DAG is discussed as the successor to blockchain technology. But both technologies are made for different use cases.
The terms “Distributed Ledger Technology” (DLT) and “Blockchain Technology” are often used synonymously. But that’s not correct. DLT is a broader term and includes other technologies as well. The “Directed Acyclic Graph” (DAG) is another type of DLT.
Both, blockchain and DAG technologies record transactions on a digital ledger. Both can be distributed and may be decentralized. Both have a token-economic incentive mechanism. As there are many similarities, some consider blockchain and DAG as rivals, but they are quite different from each other.
Differences between blockchain and DAG technology
Before diving into technical details, let’s first consider the following analogy:
The ICO.li team consist of Ramona, Daniel and Lukas. Say, Daniel wants to tell Lukas about the latest news and communicates it via a blockchain-based system. He would have to tell Ramona, and then Ramona tells Lukas. Each person is up-to-date, but the message moves slowly to reach the final receiver (Lukas). It would be quicker if Daniel told Lukas directly, and Lukas would then update Ramona once he received the message.
Essentially, that’s the difference between blockchain and DAG technology. On a blockchain, blocks A, B and C are different blocks and for block C to receive a message from block A, block B must verify it first.
On a DAG, there are no blocks. All network participants are directly connected with each other. Thus, A can send a message directly to C, and (nearly) simultaneously update B. The data moves directly, the network is faster, cheaper, more energy efficient and more scalable, at least in theory. Take a look at this visualization of a DAG here.
Advantages of DAG technology
Scalability, low speed and high transaction costs are major issues of many blockchain networks. DAG could provide solutions.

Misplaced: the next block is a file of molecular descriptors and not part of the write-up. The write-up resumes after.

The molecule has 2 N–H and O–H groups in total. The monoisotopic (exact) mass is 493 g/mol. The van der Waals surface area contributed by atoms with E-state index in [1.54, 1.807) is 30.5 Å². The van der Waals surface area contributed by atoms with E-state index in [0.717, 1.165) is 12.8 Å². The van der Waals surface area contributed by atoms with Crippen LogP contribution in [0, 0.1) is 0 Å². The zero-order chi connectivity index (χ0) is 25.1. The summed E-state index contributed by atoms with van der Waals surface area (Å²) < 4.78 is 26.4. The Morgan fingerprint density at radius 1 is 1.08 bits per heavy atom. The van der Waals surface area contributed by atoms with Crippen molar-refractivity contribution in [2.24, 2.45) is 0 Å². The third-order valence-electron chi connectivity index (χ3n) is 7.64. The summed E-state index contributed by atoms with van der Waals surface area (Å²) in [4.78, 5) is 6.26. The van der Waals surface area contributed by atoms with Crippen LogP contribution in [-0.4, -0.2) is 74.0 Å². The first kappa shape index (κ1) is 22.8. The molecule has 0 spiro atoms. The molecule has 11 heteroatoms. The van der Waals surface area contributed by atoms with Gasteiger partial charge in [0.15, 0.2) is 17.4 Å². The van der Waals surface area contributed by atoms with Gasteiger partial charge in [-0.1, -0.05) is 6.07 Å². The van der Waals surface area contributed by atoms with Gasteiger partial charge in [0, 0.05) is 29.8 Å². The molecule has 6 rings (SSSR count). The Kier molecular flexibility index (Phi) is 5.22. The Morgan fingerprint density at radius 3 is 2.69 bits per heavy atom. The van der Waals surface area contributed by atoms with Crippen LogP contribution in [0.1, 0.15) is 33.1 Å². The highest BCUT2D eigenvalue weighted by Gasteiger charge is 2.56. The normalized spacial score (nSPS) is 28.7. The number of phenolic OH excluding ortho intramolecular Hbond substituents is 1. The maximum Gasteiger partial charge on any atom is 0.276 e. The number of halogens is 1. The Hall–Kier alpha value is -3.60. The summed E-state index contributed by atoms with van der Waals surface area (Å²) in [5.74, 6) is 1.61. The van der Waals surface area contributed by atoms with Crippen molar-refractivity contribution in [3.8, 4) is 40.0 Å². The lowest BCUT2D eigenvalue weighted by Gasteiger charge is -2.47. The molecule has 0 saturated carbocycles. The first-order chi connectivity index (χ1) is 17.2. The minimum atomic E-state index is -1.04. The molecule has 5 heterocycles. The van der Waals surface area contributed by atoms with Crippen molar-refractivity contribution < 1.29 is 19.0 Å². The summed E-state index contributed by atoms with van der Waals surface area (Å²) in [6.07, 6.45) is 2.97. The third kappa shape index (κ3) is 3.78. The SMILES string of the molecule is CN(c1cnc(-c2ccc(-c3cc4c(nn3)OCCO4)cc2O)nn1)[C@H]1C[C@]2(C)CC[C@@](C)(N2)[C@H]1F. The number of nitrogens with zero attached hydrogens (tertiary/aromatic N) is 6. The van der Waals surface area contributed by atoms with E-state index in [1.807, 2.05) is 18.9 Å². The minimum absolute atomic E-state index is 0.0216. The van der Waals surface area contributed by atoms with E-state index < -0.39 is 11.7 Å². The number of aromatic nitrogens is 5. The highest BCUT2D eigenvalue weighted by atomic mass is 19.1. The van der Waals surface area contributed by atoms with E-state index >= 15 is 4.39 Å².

Firstly, just two verifications are required, which drastically cuts the energy consumption. The two closest nodes verify the transactions themselves, so there is no need for miners. Without miners, transaction fees are reduced to zero and users can send data without the high costs associated to transactions on networks such as Bitcoin or Ethereum.
Secondly, DAG technology is much faster. Bitcoin transaction speed is currently at 4-7 transactions per second. Some altcoins can process up to 1000 transactions per second. But a DAG-based system can process hundreds of thousands of transactions per second.
DAG and blockchain enable different use cases
Enough about the tech-nerd stuff. Let’s get real: Why does all of this matter?
Some DAG-fanatics argue the technology will soon replace blockchain. However, both technologies are built to move different types of data-content and therefore enable different use cases.
DAG moves data quicker and more cheaply, which could enable applications that require scalability and low-value micro transactions. Thus, use cases that have so far been difficult to accomplish with blockchain technology could become possible with DAG technology.
Take for example P2P energy trading. It requires a large amount of low-value micro transactions. On blockchain networks, that’s not economically feasible, because the transaction costs are too high.
On the other hand, let’s say you wanted to transfer a large sum of money to buy a house. Speed and transaction fees are less important in this case, and security becomes the major concern. You would rather wait a day longer for your money to arrive, if that makes the transaction more secure.
The reduction in transactions volumes makes DAGs more vulnerable to attacks. To improve security, DAGs have included centralized features, such as coordinators or pre-selected validators. But that means DAGs are not truly decentralized and thus more prone to manipulation.
The bottom-line: DAGs will enable fast and scalable minimum transaction fee chains. But whether DAGs or blockchain is the superior technology depends on the application. Different use cases will make either blockchain or DAGs the better option. Both systems will co-exist, one will not replace the other.